The real concern is that this groundwater will require treatment before it goes offsite because it’s not of a suitable quality to be discharged into the surface water system.

Is that a practical option?

It hasn’t been examined in any detail. And I think it might be cost-prohibitive. There’s a real lack of detail in the planning application. There’s no sensible estimate of how much water they are going to have to deal with. Much of the planning and infrastructure of the site depends on knowing what that volume is.

What other concerns do you have about the suitability of the site for taking hazardous waste?

There are two key things that haven’t been looked at, in my view. The first is that in this particular setting the groundwater levels will come up above the coal measures, so they are exerting this upward pressure. So while you’re filling the landfill you need to pump the groundwater to keep the level below the base. Otherwise it will interfere with your operations. Then when you’ve filled the landfill to a certain level, you allow the groundwater levels to come back up. But it’s absolutely necessary that the weight of waste above that is enough to counteract the pressure of the water pushing up. And if it’s not, you get what’s called basal heave.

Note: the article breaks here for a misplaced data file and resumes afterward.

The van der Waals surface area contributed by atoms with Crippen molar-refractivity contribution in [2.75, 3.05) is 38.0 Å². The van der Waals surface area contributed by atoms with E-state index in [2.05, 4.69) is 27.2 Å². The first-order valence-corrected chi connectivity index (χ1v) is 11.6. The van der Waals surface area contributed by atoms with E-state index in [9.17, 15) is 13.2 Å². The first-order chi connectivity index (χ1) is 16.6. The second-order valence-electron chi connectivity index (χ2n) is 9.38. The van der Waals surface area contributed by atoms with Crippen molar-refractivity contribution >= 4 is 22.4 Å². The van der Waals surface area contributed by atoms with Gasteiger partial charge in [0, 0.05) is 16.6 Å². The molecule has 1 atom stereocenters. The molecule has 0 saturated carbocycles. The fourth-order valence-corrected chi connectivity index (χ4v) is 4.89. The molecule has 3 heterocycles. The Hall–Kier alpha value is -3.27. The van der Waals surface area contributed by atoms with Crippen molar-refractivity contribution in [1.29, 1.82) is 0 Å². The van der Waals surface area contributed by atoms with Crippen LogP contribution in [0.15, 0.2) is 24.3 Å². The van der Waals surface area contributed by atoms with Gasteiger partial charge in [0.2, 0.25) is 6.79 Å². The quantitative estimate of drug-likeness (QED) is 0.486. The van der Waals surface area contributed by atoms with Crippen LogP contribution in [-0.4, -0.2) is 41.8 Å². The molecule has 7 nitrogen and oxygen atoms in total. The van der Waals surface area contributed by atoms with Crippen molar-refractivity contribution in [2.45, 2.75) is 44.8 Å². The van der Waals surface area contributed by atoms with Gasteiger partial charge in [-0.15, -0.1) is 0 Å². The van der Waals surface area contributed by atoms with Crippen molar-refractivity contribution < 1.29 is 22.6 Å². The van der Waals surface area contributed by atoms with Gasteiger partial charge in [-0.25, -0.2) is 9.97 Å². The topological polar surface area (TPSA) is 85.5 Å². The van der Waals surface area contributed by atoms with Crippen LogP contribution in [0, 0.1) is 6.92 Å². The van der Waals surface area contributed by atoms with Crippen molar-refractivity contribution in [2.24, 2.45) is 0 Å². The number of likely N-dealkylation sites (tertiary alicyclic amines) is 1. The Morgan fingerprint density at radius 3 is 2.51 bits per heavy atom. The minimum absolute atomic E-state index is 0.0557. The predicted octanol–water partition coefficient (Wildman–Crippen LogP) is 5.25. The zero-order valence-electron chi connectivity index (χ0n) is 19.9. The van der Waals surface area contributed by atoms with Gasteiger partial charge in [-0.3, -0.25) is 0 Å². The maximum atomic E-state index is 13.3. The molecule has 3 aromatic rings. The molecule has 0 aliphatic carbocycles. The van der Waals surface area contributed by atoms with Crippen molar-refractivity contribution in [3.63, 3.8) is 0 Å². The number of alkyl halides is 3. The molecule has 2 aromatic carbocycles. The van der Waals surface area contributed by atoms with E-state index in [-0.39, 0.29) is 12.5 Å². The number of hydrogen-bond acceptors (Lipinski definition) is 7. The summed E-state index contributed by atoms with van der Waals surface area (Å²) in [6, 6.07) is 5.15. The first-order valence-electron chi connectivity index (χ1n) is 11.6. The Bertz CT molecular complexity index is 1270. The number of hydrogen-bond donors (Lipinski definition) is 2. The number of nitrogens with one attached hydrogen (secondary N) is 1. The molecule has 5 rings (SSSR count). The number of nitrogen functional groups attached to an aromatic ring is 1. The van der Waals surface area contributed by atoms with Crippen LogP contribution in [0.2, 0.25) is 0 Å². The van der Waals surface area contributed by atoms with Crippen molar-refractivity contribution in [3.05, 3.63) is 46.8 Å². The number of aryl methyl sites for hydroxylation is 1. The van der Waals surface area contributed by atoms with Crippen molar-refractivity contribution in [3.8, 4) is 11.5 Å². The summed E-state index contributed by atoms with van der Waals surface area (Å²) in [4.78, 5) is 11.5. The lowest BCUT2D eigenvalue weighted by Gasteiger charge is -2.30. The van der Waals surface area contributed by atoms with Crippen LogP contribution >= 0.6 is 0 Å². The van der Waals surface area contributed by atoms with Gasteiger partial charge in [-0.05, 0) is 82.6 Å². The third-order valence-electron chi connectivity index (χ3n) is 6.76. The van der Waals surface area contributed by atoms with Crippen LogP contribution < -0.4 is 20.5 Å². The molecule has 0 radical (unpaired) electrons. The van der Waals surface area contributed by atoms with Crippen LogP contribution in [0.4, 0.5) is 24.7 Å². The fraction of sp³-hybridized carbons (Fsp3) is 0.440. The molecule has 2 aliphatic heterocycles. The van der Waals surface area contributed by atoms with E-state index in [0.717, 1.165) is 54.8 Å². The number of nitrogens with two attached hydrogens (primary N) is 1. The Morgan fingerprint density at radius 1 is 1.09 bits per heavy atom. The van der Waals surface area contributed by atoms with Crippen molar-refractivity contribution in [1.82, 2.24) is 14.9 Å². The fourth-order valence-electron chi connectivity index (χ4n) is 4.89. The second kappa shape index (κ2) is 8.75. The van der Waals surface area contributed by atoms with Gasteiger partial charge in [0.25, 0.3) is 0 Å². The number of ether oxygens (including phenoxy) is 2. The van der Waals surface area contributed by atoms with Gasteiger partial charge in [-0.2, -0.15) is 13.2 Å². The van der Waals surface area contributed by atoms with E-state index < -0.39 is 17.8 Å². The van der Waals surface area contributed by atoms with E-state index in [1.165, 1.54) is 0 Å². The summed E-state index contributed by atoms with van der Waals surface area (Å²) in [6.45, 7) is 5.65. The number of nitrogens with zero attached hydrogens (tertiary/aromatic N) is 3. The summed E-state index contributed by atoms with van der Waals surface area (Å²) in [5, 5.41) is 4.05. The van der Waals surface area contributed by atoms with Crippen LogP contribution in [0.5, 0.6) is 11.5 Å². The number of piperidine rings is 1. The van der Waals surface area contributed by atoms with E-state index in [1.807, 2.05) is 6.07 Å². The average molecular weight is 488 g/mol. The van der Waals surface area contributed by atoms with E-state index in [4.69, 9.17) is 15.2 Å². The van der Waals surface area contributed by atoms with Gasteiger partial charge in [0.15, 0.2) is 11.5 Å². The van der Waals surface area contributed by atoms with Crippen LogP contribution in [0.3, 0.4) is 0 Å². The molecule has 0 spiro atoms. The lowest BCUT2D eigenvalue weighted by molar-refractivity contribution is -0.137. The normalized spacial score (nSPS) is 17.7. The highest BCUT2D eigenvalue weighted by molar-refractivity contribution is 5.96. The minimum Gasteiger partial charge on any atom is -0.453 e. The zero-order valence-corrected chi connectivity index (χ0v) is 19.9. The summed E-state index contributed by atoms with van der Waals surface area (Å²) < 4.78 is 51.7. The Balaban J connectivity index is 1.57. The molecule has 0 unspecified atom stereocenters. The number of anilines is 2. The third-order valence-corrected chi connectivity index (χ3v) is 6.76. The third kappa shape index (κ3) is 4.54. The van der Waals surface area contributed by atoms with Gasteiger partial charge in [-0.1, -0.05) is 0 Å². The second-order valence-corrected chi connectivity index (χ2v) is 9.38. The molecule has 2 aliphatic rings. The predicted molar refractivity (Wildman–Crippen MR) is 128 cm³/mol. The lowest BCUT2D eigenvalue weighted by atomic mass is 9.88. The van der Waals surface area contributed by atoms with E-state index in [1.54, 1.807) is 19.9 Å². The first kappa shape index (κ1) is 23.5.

These hazardous waste landfills are lined with clay and a synthetic liner, which are designed to prevent pollution from the waste mass moving into the surrounding aquifer. So if you have a situation where the waste mass is not sufficiently heavy to counteract the pressure of the groundwater pushing up, the liner can rupture due to basal heave.